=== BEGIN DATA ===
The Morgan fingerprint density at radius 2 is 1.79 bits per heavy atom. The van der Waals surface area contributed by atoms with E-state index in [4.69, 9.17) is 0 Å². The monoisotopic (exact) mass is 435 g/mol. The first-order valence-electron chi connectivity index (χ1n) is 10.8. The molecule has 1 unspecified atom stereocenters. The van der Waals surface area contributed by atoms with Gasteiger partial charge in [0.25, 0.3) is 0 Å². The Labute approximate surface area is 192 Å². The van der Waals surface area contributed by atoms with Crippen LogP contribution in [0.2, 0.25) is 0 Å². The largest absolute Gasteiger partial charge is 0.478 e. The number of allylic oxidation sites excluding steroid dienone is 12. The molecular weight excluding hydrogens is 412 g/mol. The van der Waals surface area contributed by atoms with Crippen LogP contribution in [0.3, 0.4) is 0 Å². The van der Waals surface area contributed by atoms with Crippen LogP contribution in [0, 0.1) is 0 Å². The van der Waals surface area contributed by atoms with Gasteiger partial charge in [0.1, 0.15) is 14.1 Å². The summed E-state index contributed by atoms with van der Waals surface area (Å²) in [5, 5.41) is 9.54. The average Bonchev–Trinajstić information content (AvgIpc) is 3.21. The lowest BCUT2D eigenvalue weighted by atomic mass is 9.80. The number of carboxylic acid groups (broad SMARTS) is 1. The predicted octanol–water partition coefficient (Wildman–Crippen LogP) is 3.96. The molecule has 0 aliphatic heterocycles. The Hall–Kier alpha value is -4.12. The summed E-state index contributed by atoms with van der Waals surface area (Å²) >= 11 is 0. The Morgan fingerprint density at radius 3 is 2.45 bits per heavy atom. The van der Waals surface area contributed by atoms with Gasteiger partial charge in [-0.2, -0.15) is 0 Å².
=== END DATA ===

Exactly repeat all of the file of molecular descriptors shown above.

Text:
The Morgan fingerprint density at radius 2 is 1.79 bits per heavy atom. The van der Waals surface area contributed by atoms with E-state index in [4.69, 9.17) is 0 Å². The monoisotopic (exact) mass is 435 g/mol. The first-order valence-electron chi connectivity index (χ1n) is 10.8. The molecule has 1 unspecified atom stereocenters. The van der Waals surface area contributed by atoms with Gasteiger partial charge in [0.25, 0.3) is 0 Å². The Labute approximate surface area is 192 Å². The van der Waals surface area contributed by atoms with Crippen LogP contribution in [0.2, 0.25) is 0 Å². The largest absolute Gasteiger partial charge is 0.478 e. The number of allylic oxidation sites excluding steroid dienone is 12. The molecular weight excluding hydrogens is 412 g/mol. The van der Waals surface area contributed by atoms with Crippen LogP contribution in [0.3, 0.4) is 0 Å². The van der Waals surface area contributed by atoms with Crippen LogP contribution in [0, 0.1) is 0 Å². The van der Waals surface area contributed by atoms with Gasteiger partial charge in [0.1, 0.15) is 14.1 Å². The summed E-state index contributed by atoms with van der Waals surface area (Å²) in [5, 5.41) is 9.54. The average Bonchev–Trinajstić information content (AvgIpc) is 3.21. The lowest BCUT2D eigenvalue weighted by atomic mass is 9.80. The number of carboxylic acid groups (broad SMARTS) is 1. The predicted octanol–water partition coefficient (Wildman–Crippen LogP) is 3.96. The molecule has 0 aliphatic heterocycles. The Hall–Kier alpha value is -4.12. The summed E-state index contributed by atoms with van der Waals surface area (Å²) >= 11 is 0. The Morgan fingerprint density at radius 3 is 2.45 bits per heavy atom. The van der Waals surface area contributed by atoms with Gasteiger partial charge in [-0.2, -0.15) is 0 Å².